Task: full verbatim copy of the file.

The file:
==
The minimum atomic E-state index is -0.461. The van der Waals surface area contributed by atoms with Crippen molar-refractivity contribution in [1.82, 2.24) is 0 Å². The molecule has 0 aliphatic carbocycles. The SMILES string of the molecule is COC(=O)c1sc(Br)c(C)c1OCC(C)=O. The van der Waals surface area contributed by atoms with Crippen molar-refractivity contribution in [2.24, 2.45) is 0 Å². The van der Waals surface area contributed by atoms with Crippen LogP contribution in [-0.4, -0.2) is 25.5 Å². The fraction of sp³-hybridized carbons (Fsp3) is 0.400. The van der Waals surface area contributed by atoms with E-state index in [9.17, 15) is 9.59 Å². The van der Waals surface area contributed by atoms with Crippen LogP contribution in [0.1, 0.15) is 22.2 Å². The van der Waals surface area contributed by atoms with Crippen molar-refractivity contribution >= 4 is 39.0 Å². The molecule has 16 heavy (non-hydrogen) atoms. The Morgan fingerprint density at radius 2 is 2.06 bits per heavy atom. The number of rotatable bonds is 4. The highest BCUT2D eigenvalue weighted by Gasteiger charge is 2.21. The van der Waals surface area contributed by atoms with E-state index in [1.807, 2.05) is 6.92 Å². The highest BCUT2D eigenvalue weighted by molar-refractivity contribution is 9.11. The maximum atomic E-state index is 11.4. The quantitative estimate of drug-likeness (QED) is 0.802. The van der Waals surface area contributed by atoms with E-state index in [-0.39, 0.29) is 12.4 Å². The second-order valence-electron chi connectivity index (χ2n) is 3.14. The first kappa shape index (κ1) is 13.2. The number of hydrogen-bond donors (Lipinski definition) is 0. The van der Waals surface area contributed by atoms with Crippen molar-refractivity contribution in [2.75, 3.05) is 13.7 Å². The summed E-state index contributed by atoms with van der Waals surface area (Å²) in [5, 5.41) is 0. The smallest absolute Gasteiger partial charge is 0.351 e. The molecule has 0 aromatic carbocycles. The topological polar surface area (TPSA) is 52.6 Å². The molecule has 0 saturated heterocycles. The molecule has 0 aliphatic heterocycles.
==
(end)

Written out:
The minimum atomic E-state index is -0.461. The van der Waals surface area contributed by atoms with Crippen molar-refractivity contribution in [1.82, 2.24) is 0 Å². The molecule has 0 aliphatic carbocycles. The SMILES string of the molecule is COC(=O)c1sc(Br)c(C)c1OCC(C)=O. The van der Waals surface area contributed by atoms with Crippen molar-refractivity contribution in [2.24, 2.45) is 0 Å². The van der Waals surface area contributed by atoms with Crippen LogP contribution in [-0.4, -0.2) is 25.5 Å². The fraction of sp³-hybridized carbons (Fsp3) is 0.400. The van der Waals surface area contributed by atoms with E-state index in [9.17, 15) is 9.59 Å². The van der Waals surface area contributed by atoms with Crippen LogP contribution in [0.1, 0.15) is 22.2 Å². The van der Waals surface area contributed by atoms with Crippen molar-refractivity contribution >= 4 is 39.0 Å². The molecule has 16 heavy (non-hydrogen) atoms. The Morgan fingerprint density at radius 2 is 2.06 bits per heavy atom. The number of rotatable bonds is 4. The highest BCUT2D eigenvalue weighted by Gasteiger charge is 2.21. The van der Waals surface area contributed by atoms with E-state index in [1.807, 2.05) is 6.92 Å². The highest BCUT2D eigenvalue weighted by molar-refractivity contribution is 9.11. The maximum atomic E-state index is 11.4. The quantitative estimate of drug-likeness (QED) is 0.802. The van der Waals surface area contributed by atoms with E-state index in [-0.39, 0.29) is 12.4 Å². The second-order valence-electron chi connectivity index (χ2n) is 3.14. The first kappa shape index (κ1) is 13.2. The number of hydrogen-bond donors (Lipinski definition) is 0. The van der Waals surface area contributed by atoms with Crippen molar-refractivity contribution in [2.75, 3.05) is 13.7 Å². The summed E-state index contributed by atoms with van der Waals surface area (Å²) in [5, 5.41) is 0. The smallest absolute Gasteiger partial charge is 0.351 e. The molecule has 0 aromatic carbocycles. The topological polar surface area (TPSA) is 52.6 Å². The molecule has 0 saturated heterocycles. The molecule has 0 aliphatic heterocycles.